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A game of Super Smash Bros. Melee is played. Aeternum Esports hosted a video game tournament on Jan. 12, 2020 at the Classic Center in Athens, Georgia. Professionals in the NBA 2K League have a more of an advanced setup. They compete on personal computers with controllers attached, funded and organized by and NBA parent franchise. (photo/Ryan Cameron rcameron@randb.com)

Daily operations of sports leagues have come to a complete halt over the past two weeks due to developments involving the COVID-19 outbreak. Sports leagues are not alone, as travel bans have been implemented and universities have suspended face-to-face instruction. 

Numerous winter collegiate sports were nearing postseason play, like the NCAA men’s basketball tournament. Professional leagues like the NBA were nearing the playoffs, and the MLB was approaching the start of its season. 

With traditional sports on pause, here’s how esports has changed in the wake of COVID-19 concerns from The Red & Black:

Giving esports leagues a try

With the cancellation of practically every professional and collegiate sports league, avid sports fans around the world have been left with little to look forward to in the future. Luckily for sports fans, when one door closes, another door opens. 

In this case, the world of esports is hoping to draw in new viewers and create new fans. Most of the major leagues have been entirely suspended, such as tournaments involving League of Legends, Counter-Strike: Global Offensive and all Electronic Arts leagues, including Madden, FIFA and Apex Legends. However, the Overwatch League and the Call of Duty League will both be continuing their seasons online and will be streamed via Youtube Gaming.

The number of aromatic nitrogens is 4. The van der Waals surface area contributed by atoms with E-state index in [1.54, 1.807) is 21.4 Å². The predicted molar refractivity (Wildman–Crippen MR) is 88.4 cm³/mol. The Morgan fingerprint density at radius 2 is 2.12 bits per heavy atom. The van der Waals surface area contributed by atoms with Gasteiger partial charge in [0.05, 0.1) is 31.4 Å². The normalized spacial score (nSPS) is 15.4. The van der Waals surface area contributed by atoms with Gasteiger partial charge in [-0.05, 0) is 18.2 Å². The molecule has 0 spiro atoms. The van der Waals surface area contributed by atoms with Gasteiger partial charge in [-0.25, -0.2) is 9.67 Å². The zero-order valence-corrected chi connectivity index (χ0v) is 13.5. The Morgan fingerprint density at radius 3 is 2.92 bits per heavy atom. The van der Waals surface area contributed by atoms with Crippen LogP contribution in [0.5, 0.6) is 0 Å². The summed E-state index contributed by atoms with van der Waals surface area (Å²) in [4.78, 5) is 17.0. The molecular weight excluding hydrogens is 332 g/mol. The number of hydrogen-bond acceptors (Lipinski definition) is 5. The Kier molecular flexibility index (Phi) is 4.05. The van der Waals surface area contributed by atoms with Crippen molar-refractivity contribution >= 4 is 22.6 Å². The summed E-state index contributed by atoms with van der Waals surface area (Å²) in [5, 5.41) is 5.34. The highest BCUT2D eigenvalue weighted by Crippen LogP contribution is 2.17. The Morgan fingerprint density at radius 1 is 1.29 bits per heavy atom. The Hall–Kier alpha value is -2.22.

Sports teams move to ELeagues

Due to the cancellation of the NBA, its players were left with little or nothing to do. Though some decided they would take on their own streaming careers, others decided to continue competing against their regular opponents. However, these games are being played virtually. 

On March 13, the Dallas Mavericks and the Phoenix Suns went head-to-head in NBA 2K20 on Twitch, with the Mavericks taking the victory by a score of 150-136. In Spain, a few of the players from the top soccer leagues, like La Liga BBVA, decided they would continue play on the virtual pitch provided by FIFA 20. 

Traditional athletes turn to E-Athletes

In the world of sports, the athletes themselves are the most affected as their livelihoods and careers have been completely put on hold. Many athletes have decided to continue their sports careers in the virtual world. Some have even decided to stream their gaming performances live. 

Sergio Reguilón and Borja Iglesias Quintas played with their respective teams in a contest between Sevilla FC and Real Betis. This match was streamed via Twitch and commentated by Spanish esports commentator Ibai Llanos. 

Pete Alonso, first baseman for the New York Mets, stated via Twitter that he was interested in downloading MLB The Show 2020 and challenging teammates as well as other players in the MLB.

Off the court and onto Twitch 

NBA players across the league have decided to show off their abilities in the virtual battlefield as well, as many have taken to Twitch to stream their performances in the new Call of Duty Warzone game mode that has taken the gaming world by storm. Warzone falls under the “Battle Royale” gaming category that was made famous by Fortnite. 

Over 100 players drop into one large battle area in teams of three, and the last team standing wins. Along with many other NBA stars, Trae Young, Devin Booker and Josh Hart have stated in various tweets over the last week that they would be trying their hand at the latest Call of Duty addition.

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